The heartbreak of caring

I met a new aide, who I will call Callie, on Christmas one year. I felt a bit sorry that her first day of work was a holiday centered around family and faith. Though she was quiet at first, I could tell she was taking everything in.

Callie was more outgoing on her second shift. On her third day, she came in and asked if she could sing a song a special teacher taught her. In a full voice, she sang One Tin Soldier from the 1971 movie Billy Jack. Her singing gave me chills. I wondered how someone so young could sing an antiwar song with such heart. Callie was 22 years old and the single mother of a daughter. My inner voice said, “Don’t get too close to this one.” I chose not to listen.

I taught Callie my care routine. I was not surprised when she did it correctly the first time. I told her I was concerned that she might regret being overeager because others might take advantage of her. She was not concerned. My inner voice cautioned me to be wary. However, I ignored it because every time Callie was my aide the day was better. She never made me feel like I was too much trouble.

Callie told me something about nursing home care bothered her. She felt some aides lacked a sense of caring. I thought she did not understand that some aides might have hardened as a defense against being hurt. Callie was sensitive and showed it. Over the years, I had seen caring aides shunned by more experienced ones for being overly considerate to residents. I knew Callie had to find a way to fit in with the aides, and I hoped she would.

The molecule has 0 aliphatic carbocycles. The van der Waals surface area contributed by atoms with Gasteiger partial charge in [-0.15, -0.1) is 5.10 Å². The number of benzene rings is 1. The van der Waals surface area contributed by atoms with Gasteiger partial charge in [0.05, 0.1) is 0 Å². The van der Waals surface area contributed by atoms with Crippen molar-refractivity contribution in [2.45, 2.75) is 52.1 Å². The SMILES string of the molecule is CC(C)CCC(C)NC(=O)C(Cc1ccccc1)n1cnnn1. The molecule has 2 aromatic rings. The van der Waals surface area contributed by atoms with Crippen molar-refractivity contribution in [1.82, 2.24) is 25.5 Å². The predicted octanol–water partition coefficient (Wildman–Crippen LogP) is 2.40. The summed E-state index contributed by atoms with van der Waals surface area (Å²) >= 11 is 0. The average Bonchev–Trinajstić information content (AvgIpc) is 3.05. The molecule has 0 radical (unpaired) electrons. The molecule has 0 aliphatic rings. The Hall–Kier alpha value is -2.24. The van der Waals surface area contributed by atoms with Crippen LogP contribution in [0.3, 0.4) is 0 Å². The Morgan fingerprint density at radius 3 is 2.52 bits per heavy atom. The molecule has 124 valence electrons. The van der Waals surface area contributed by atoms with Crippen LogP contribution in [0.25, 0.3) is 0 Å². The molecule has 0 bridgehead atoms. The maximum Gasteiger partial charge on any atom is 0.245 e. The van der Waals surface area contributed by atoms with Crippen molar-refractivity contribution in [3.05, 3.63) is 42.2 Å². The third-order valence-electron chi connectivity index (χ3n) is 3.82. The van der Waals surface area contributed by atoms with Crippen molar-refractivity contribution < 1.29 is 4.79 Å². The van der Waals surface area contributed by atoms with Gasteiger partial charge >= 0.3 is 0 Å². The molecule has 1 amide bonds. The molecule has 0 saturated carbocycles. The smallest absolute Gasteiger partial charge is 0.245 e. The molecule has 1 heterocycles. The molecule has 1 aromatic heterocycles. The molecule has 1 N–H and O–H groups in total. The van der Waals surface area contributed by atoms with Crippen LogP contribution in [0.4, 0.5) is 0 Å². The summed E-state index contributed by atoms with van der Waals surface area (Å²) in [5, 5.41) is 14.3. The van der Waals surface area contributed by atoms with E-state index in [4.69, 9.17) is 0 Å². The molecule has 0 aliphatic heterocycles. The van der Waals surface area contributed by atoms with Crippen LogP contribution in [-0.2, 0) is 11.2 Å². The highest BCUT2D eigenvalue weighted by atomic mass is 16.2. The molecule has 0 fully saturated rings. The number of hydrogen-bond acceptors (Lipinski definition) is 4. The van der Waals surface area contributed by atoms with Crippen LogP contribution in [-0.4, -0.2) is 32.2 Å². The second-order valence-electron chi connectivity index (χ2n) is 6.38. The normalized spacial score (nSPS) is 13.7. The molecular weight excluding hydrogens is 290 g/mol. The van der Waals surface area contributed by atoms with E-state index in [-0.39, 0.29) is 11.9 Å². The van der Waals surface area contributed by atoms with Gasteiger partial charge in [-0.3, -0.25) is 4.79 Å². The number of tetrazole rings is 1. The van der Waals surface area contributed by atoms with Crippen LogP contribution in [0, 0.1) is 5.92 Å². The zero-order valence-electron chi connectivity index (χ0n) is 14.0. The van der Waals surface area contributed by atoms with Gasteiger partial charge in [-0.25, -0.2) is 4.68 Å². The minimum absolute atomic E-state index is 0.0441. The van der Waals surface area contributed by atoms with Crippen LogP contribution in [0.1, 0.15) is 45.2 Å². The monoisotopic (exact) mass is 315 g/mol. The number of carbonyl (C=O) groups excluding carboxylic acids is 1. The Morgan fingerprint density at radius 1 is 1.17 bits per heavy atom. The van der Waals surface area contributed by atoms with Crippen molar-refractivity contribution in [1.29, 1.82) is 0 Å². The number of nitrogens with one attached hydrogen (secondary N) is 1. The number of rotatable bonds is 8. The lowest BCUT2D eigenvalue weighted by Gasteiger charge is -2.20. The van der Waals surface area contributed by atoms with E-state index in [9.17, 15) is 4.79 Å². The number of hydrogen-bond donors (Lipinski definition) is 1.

I also knew she was a young, bright, funny and independent-minded woman. I could see a bit of me in her and wondered if she would always be trying to get through a brick wall.

I tried not to be obvious about liking her. Although favoritism is frowned upon, I knew connecting with another is one of life’s joys.

Then, as I feared, Callie left after three months. She gave no two weeks’ notice. She was just gone. It was a mistake of youth I could understand. I guess she must have wanted to make an impact somewhere else.

Callie came to visit a short time later. Though I chided her for leaving without notice, I shared that I was glad we met. I told her I let her get close to me even though I thought better of it. I told her sometimes it is necessary to get too close and then get hurt. I also told her I needed moral and emotional support but could not always wait to get it from family and friends. Many times, that support comes from aides, some much younger than me.

Getting older has made me realize that everyone I meet is important. I know now that whether they made a positive impact, negative impact or none at all, I learned from each of them.

In the movie Out of Africa, Karen Blixen, tired of saying goodbye, says, “I’m better at hello.”

I learned getting to know an aide who brightened my life and supported me when I needed it made the goodbye a bit easier.

Topics: Clinical , Staffing